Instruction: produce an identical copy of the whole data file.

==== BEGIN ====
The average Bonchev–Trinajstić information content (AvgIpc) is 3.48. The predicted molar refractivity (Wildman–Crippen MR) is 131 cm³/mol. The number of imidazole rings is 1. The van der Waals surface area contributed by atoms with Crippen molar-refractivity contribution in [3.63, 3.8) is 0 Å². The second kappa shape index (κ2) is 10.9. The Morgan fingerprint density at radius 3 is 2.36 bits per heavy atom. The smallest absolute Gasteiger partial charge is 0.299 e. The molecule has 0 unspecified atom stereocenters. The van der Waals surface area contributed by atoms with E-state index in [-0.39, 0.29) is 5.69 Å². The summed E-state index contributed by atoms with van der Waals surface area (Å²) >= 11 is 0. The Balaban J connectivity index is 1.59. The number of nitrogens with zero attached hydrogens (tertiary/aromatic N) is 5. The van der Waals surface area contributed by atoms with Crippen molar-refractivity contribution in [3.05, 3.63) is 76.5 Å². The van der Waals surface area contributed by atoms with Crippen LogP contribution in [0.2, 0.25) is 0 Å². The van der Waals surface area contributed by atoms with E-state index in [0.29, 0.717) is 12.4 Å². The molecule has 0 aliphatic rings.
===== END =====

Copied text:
The average Bonchev–Trinajstić information content (AvgIpc) is 3.48. The predicted molar refractivity (Wildman–Crippen MR) is 131 cm³/mol. The number of imidazole rings is 1. The van der Waals surface area contributed by atoms with Crippen molar-refractivity contribution in [3.63, 3.8) is 0 Å². The second kappa shape index (κ2) is 10.9. The Morgan fingerprint density at radius 3 is 2.36 bits per heavy atom. The smallest absolute Gasteiger partial charge is 0.299 e. The molecule has 0 unspecified atom stereocenters. The van der Waals surface area contributed by atoms with E-state index in [-0.39, 0.29) is 5.69 Å². The summed E-state index contributed by atoms with van der Waals surface area (Å²) >= 11 is 0. The Balaban J connectivity index is 1.59. The number of nitrogens with zero attached hydrogens (tertiary/aromatic N) is 5. The van der Waals surface area contributed by atoms with Crippen molar-refractivity contribution in [3.05, 3.63) is 76.5 Å². The van der Waals surface area contributed by atoms with Crippen LogP contribution in [0.2, 0.25) is 0 Å². The van der Waals surface area contributed by atoms with E-state index in [0.29, 0.717) is 12.4 Å². The molecule has 0 aliphatic rings.